1. This appeal arises out of a suit in which the plaintiff claimed joint possession of a certain share in a grove. The defence was that the suit was barred by Section 43 of Act XIV of 1882 having regard to previous litigation between the parties. The previous litigation consisted of a suit in which the plaintiff sued the defendants for a permanent injunction restraining them from interfering with his possession and appropriating the fruits of the grove. There was also a claim for damages. This last mentioned suit was dismissed on the ground that the plaintiff was not in possession and that neither injunction nor damage could, therefore, be claimed. The Court of first instance, dismissed the present suit. The Court of first appeal reversed the order of Court of first, instance and held that, the suit was not barred by Section 43 The learned Judge of this Court, in a very careful and elaborate judgment, reversed the Court of first appeal and restored the decree of the Court of first instance. The plaintiff comes now in appeal under the Letters Patent. Section 43 of Act XIV of 1882, is as follows: 'Every suit shall include the whole of the claim which the plaintiff is entitled to make in respect of the cause of action but a plaintiff may relinquish any portion of his claim in order to bring the suit within jurisdiction of any Court. If a plaintiff omit to sue in respect of, or intentionally relinquish, any portion of his claim, he shall not afterwards sue in respect of the portion so omitted or relinquished.' If we had to decide the question in the absence of authority, we might have some difficulty in dissenting from the view taken by our learned brother. We think, however, that the authorities show that for a long time it has been accepted in this Court and in other High Courts that the dismissal of suits of this nature on the ground that the plaintiff is not in or has not proved that he is in possession, is no bar to a subsequent suit for possession. As early as the year 1870, a Full Bench of this Court in the case of Darbo v. Kesho Rai 2 A. 356 decided that the dismissal of a suit for declaration of title on the ground that the plaintiff was not in possession was no bar to a subsequent suit for possession, It is true that the decision in that case was under Section 7 of Act VIII of 1859, and it is also true that the judgment in that case is a very short one. The same question arose in Sarsuti v. Kuni Behari Lal 5 A. 345. In that case the majority of a Court, consisting of Mr. Justice Straight, Mr. Justice Oldfield, Mr. Justice Brodhurst, and Mr Justice Tyrell, decided the same way, namely, that the suit was not barred.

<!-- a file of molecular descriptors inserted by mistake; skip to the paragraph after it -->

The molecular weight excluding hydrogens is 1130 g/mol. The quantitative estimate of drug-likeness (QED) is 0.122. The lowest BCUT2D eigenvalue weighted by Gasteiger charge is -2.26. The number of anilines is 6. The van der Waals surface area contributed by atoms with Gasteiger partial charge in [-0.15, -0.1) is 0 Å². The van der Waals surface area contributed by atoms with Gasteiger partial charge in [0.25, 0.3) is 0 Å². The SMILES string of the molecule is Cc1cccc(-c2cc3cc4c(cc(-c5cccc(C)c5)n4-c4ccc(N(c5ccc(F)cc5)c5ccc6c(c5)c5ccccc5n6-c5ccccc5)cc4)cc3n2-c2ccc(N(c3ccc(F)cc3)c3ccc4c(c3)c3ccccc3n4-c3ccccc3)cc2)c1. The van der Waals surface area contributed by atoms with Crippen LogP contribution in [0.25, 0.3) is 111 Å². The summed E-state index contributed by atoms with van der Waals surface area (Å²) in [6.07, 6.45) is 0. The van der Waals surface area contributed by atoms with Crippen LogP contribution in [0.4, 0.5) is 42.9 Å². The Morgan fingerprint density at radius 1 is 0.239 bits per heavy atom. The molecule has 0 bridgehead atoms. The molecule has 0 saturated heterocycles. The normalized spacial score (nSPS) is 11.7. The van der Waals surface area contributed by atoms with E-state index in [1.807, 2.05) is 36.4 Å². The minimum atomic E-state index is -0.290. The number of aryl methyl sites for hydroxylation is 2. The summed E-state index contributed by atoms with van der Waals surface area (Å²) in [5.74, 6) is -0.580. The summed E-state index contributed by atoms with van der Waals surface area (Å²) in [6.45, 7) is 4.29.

2. That also was a decision under Section 7 of Act VIII of 1859, In this case Sir Robert Stewart, C.J, who was a party to the decision in Darbo v. Kesho Rai 2 A. 356 dissented. Again, in the case of Mohan Lal v. Bilaso 14 A. 512 a Bench of this Court composing of Edge, C.J., and Blair, J., decided that the dismissal of a suit for a declaration of title on the ground that the plaintiff was not in possession was no bar to a subsequent suit for possession. The learned Judges followed Jibunti Nath Khan v. Shib Nath Chukerbutty 8 C. 819 : 10 C.L.R. 537. The decision of this Court in Darbo v. Kesho Rai 2 A. 512 does not appear to have been cited to the Court in that case. These cases clearly show that it has been the established practice of this Court not to dismiss a suit for possession merely on the ground that a previous suit had been brought for a declaration of title and dismissed on the ground of the plaintiff not being in possession. In the present case, the previous suit was a suit for an injunction, and it was dismissed on the ground that the plaintiff was not in possession. In our opinion, no distinction in principle can be drawn between the dismissal of a suit for a declaration of title on the ground that the plaintiff was not in possession and the dismissal of a suit for an injunction on the same grounds. Following the rulings and established practice of this Court, we think that the appeal ought to be allowed. We accordingly allow the appeal, set aside the decree of this Court, and restore the decree of the lower Appellate Court with costs in this Court.